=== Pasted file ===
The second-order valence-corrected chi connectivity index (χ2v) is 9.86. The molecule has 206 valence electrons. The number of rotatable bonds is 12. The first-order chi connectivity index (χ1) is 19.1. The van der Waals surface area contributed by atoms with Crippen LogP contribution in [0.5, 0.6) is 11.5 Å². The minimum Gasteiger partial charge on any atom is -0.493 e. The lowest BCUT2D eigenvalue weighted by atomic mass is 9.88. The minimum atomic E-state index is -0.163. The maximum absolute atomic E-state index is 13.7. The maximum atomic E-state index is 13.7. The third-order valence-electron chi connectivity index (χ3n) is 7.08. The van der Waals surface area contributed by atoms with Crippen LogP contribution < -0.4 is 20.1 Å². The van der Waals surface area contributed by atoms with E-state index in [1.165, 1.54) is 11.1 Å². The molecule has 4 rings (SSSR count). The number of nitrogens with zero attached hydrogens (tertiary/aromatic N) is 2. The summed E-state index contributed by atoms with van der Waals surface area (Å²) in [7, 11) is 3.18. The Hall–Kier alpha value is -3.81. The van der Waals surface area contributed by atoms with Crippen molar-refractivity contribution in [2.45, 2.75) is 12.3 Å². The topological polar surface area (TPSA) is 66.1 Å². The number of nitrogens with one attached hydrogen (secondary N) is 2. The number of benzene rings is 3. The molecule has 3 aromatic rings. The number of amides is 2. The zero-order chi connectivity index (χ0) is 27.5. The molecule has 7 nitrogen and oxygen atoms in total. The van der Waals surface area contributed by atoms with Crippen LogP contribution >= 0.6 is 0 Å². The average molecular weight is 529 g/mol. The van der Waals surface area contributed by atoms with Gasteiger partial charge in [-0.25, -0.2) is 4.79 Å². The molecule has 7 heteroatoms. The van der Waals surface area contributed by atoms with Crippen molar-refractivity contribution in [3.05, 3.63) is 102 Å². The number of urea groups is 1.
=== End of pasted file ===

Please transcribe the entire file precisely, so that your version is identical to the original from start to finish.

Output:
The second-order valence-corrected chi connectivity index (χ2v) is 9.86. The molecule has 206 valence electrons. The number of rotatable bonds is 12. The first-order chi connectivity index (χ1) is 19.1. The van der Waals surface area contributed by atoms with Crippen LogP contribution in [0.5, 0.6) is 11.5 Å². The minimum Gasteiger partial charge on any atom is -0.493 e. The lowest BCUT2D eigenvalue weighted by atomic mass is 9.88. The minimum atomic E-state index is -0.163. The maximum absolute atomic E-state index is 13.7. The maximum atomic E-state index is 13.7. The third-order valence-electron chi connectivity index (χ3n) is 7.08. The van der Waals surface area contributed by atoms with Crippen LogP contribution < -0.4 is 20.1 Å². The van der Waals surface area contributed by atoms with E-state index in [1.165, 1.54) is 11.1 Å². The molecule has 4 rings (SSSR count). The number of nitrogens with zero attached hydrogens (tertiary/aromatic N) is 2. The summed E-state index contributed by atoms with van der Waals surface area (Å²) in [7, 11) is 3.18. The Hall–Kier alpha value is -3.81. The van der Waals surface area contributed by atoms with Crippen molar-refractivity contribution in [2.45, 2.75) is 12.3 Å². The topological polar surface area (TPSA) is 66.1 Å². The number of nitrogens with one attached hydrogen (secondary N) is 2. The number of benzene rings is 3. The molecule has 3 aromatic rings. The number of amides is 2. The zero-order chi connectivity index (χ0) is 27.5. The molecule has 7 nitrogen and oxygen atoms in total. The van der Waals surface area contributed by atoms with Crippen LogP contribution >= 0.6 is 0 Å². The average molecular weight is 529 g/mol. The van der Waals surface area contributed by atoms with Gasteiger partial charge in [-0.25, -0.2) is 4.79 Å². The molecule has 7 heteroatoms. The van der Waals surface area contributed by atoms with Crippen molar-refractivity contribution in [3.05, 3.63) is 102 Å². The number of urea groups is 1.